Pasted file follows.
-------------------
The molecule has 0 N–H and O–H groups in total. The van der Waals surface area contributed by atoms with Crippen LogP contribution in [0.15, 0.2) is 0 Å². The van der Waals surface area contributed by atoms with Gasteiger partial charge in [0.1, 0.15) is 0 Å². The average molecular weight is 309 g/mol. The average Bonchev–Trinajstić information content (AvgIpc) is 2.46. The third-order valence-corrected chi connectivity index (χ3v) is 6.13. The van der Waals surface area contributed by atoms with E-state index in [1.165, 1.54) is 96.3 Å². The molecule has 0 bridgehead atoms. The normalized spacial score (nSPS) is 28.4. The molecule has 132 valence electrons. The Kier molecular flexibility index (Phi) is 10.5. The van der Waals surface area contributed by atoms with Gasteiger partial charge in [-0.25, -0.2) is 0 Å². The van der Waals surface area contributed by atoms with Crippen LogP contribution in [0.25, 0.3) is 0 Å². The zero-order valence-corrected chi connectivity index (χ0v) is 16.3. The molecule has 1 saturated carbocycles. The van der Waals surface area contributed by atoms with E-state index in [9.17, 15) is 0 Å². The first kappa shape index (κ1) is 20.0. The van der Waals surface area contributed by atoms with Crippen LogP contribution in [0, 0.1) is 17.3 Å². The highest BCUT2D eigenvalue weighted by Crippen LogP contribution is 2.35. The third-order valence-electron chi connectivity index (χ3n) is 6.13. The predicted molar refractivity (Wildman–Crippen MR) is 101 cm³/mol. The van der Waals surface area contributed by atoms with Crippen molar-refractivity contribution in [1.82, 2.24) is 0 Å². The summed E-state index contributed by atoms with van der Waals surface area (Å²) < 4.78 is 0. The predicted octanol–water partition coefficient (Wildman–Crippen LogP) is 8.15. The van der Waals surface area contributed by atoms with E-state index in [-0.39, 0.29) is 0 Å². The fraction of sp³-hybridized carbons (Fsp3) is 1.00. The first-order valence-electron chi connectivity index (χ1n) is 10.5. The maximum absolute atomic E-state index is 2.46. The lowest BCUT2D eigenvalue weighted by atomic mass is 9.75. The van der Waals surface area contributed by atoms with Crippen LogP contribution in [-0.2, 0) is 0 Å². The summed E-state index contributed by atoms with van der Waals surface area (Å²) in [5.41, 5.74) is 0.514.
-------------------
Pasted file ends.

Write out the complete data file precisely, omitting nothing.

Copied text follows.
The molecule has 0 N–H and O–H groups in total. The van der Waals surface area contributed by atoms with Crippen LogP contribution in [0.15, 0.2) is 0 Å². The van der Waals surface area contributed by atoms with Gasteiger partial charge in [0.1, 0.15) is 0 Å². The average molecular weight is 309 g/mol. The average Bonchev–Trinajstić information content (AvgIpc) is 2.46. The third-order valence-corrected chi connectivity index (χ3v) is 6.13. The van der Waals surface area contributed by atoms with E-state index in [1.165, 1.54) is 96.3 Å². The molecule has 0 bridgehead atoms. The normalized spacial score (nSPS) is 28.4. The molecule has 132 valence electrons. The Kier molecular flexibility index (Phi) is 10.5. The van der Waals surface area contributed by atoms with Gasteiger partial charge in [-0.25, -0.2) is 0 Å². The van der Waals surface area contributed by atoms with Crippen LogP contribution in [0.25, 0.3) is 0 Å². The zero-order valence-corrected chi connectivity index (χ0v) is 16.3. The molecule has 1 saturated carbocycles. The van der Waals surface area contributed by atoms with E-state index in [9.17, 15) is 0 Å². The first kappa shape index (κ1) is 20.0. The van der Waals surface area contributed by atoms with Crippen LogP contribution in [0, 0.1) is 17.3 Å². The highest BCUT2D eigenvalue weighted by Crippen LogP contribution is 2.35. The third-order valence-electron chi connectivity index (χ3n) is 6.13. The predicted molar refractivity (Wildman–Crippen MR) is 101 cm³/mol. The van der Waals surface area contributed by atoms with Crippen molar-refractivity contribution in [1.82, 2.24) is 0 Å². The summed E-state index contributed by atoms with van der Waals surface area (Å²) < 4.78 is 0. The predicted octanol–water partition coefficient (Wildman–Crippen LogP) is 8.15. The van der Waals surface area contributed by atoms with E-state index in [-0.39, 0.29) is 0 Å². The fraction of sp³-hybridized carbons (Fsp3) is 1.00. The first-order valence-electron chi connectivity index (χ1n) is 10.5. The maximum absolute atomic E-state index is 2.46. The lowest BCUT2D eigenvalue weighted by atomic mass is 9.75. The van der Waals surface area contributed by atoms with Crippen LogP contribution in [-0.2, 0) is 0 Å². The summed E-state index contributed by atoms with van der Waals surface area (Å²) in [5.41, 5.74) is 0.514.